Four live bees discovered feeding on tears inside woman's eye

Four live bees discovered feeding on tears inside woman's eye

In what is being described as a "world first", a woman from Taiwan was found to have four bees living in her eye after she went to the doctor complaining of some swelling in the region.

The 29-year-old patient, named only as He, turned up at the hospital suspecting she had contracted an infection or experienced some irritation.

It had started, she said, when she was tending to a family member's grave. She'd been pulling out weeds from the site, and felt something go into her eye as she did so. He believed that it was only some soil, so she washed it out with water and tried to ignore the discomfort.

By that night, however, she noticed her eye had swollen up and she was experiencing a stinging sensation - and the ensuing discovery came as a shock to both her and her physician.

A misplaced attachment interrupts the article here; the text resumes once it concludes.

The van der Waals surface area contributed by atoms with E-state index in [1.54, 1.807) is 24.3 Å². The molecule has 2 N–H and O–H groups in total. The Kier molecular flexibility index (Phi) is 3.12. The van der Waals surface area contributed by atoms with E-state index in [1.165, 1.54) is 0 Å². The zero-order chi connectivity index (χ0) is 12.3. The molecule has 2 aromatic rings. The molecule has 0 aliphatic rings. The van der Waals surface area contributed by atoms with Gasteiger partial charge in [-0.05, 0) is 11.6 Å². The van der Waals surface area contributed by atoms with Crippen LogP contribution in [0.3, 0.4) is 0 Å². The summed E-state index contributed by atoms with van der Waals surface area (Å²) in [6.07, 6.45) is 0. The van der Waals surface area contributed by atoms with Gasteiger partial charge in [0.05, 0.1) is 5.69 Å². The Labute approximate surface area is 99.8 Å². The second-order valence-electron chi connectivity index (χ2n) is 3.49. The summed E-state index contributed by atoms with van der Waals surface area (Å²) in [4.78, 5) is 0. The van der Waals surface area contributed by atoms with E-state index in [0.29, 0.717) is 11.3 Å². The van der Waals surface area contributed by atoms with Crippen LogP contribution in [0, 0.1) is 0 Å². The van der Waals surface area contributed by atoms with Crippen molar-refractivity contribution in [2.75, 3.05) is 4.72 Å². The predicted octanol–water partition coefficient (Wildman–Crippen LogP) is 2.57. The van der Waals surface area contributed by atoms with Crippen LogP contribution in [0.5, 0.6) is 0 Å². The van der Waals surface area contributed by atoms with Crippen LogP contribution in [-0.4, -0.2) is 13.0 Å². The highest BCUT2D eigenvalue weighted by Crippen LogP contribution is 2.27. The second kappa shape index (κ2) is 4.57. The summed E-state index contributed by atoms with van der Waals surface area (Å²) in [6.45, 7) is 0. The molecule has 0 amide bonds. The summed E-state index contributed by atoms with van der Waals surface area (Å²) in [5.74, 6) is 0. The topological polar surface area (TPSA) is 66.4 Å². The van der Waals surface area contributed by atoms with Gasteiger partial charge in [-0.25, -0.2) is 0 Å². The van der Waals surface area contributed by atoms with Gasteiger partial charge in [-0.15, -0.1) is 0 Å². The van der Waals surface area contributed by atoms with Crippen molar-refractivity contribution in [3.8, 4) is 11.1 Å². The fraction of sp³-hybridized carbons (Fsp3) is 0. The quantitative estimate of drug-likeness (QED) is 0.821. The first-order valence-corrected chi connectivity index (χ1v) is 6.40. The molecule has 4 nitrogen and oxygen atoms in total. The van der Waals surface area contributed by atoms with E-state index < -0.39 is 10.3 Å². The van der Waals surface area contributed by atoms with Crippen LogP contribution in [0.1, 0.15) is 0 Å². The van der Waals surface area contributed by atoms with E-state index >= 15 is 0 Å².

Dr. Hung Chi-ting, who treated He, described the discovery.

"She couldn’t completely close her eyes. I looked into the gap with a microscope and saw something black that looked like an insect leg," he told the BBC. "I grabbed the leg and very slowly took one out, then I saw another one, and another and another. They were still intact and all alive."

Dr. Hung found that the insects, known as Halictidae or "sweat bees", had been sustaining themselves with the tears in He's eye.

There is a chance that He could have lost her sight from the infestation, but she was saved by the fact that she had not rubbed her eye too aggressively, and also that she had presented at the hospital fairly soon after the bees took up residence on her face.

Sweat bees are not usually a threat to people, and earned their name thanks to their habit of drinking sweat off people and animals (which explains why they were drawn the moisture in He's eye).

They can be found worldwide, though most commonly in mountains or near gravesites. They are reportedly not usually aggressive, and will only sting if they feel agitated or threatened.